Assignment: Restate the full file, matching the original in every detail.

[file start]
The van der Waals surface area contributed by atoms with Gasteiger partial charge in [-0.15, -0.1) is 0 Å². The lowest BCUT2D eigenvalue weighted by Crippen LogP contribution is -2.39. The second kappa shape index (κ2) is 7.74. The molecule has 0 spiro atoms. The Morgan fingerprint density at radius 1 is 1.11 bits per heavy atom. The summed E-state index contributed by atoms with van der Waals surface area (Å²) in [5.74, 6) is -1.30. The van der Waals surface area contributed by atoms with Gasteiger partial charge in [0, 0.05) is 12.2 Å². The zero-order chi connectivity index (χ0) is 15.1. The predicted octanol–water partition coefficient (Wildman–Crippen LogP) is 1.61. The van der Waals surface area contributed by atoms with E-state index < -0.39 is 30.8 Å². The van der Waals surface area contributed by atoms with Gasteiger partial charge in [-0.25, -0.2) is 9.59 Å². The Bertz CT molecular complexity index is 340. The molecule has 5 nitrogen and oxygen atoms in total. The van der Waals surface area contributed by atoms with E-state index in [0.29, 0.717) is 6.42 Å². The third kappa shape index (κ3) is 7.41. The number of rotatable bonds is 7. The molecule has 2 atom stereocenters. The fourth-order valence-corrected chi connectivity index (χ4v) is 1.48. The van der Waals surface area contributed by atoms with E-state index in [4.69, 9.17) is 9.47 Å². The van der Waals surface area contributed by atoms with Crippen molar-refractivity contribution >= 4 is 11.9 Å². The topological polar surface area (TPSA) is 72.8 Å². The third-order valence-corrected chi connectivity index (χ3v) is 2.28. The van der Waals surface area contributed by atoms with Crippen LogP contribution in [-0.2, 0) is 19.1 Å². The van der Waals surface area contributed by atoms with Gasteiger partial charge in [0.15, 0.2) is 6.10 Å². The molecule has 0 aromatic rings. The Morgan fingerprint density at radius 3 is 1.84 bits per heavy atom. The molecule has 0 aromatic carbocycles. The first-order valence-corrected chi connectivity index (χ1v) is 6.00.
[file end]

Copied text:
The van der Waals surface area contributed by atoms with Gasteiger partial charge in [-0.15, -0.1) is 0 Å². The lowest BCUT2D eigenvalue weighted by Crippen LogP contribution is -2.39. The second kappa shape index (κ2) is 7.74. The molecule has 0 spiro atoms. The Morgan fingerprint density at radius 1 is 1.11 bits per heavy atom. The summed E-state index contributed by atoms with van der Waals surface area (Å²) in [5.74, 6) is -1.30. The van der Waals surface area contributed by atoms with Gasteiger partial charge in [0, 0.05) is 12.2 Å². The zero-order chi connectivity index (χ0) is 15.1. The predicted octanol–water partition coefficient (Wildman–Crippen LogP) is 1.61. The van der Waals surface area contributed by atoms with E-state index < -0.39 is 30.8 Å². The van der Waals surface area contributed by atoms with Gasteiger partial charge in [-0.25, -0.2) is 9.59 Å². The Bertz CT molecular complexity index is 340. The molecule has 5 nitrogen and oxygen atoms in total. The van der Waals surface area contributed by atoms with E-state index in [0.29, 0.717) is 6.42 Å². The third kappa shape index (κ3) is 7.41. The number of rotatable bonds is 7. The molecule has 2 atom stereocenters. The fourth-order valence-corrected chi connectivity index (χ4v) is 1.48. The van der Waals surface area contributed by atoms with E-state index in [4.69, 9.17) is 9.47 Å². The van der Waals surface area contributed by atoms with Crippen molar-refractivity contribution >= 4 is 11.9 Å². The topological polar surface area (TPSA) is 72.8 Å². The third-order valence-corrected chi connectivity index (χ3v) is 2.28. The van der Waals surface area contributed by atoms with Crippen LogP contribution in [-0.2, 0) is 19.1 Å². The van der Waals surface area contributed by atoms with Gasteiger partial charge in [0.15, 0.2) is 6.10 Å². The molecule has 0 aromatic rings. The Morgan fingerprint density at radius 3 is 1.84 bits per heavy atom. The molecule has 0 aromatic carbocycles. The first-order valence-corrected chi connectivity index (χ1v) is 6.00.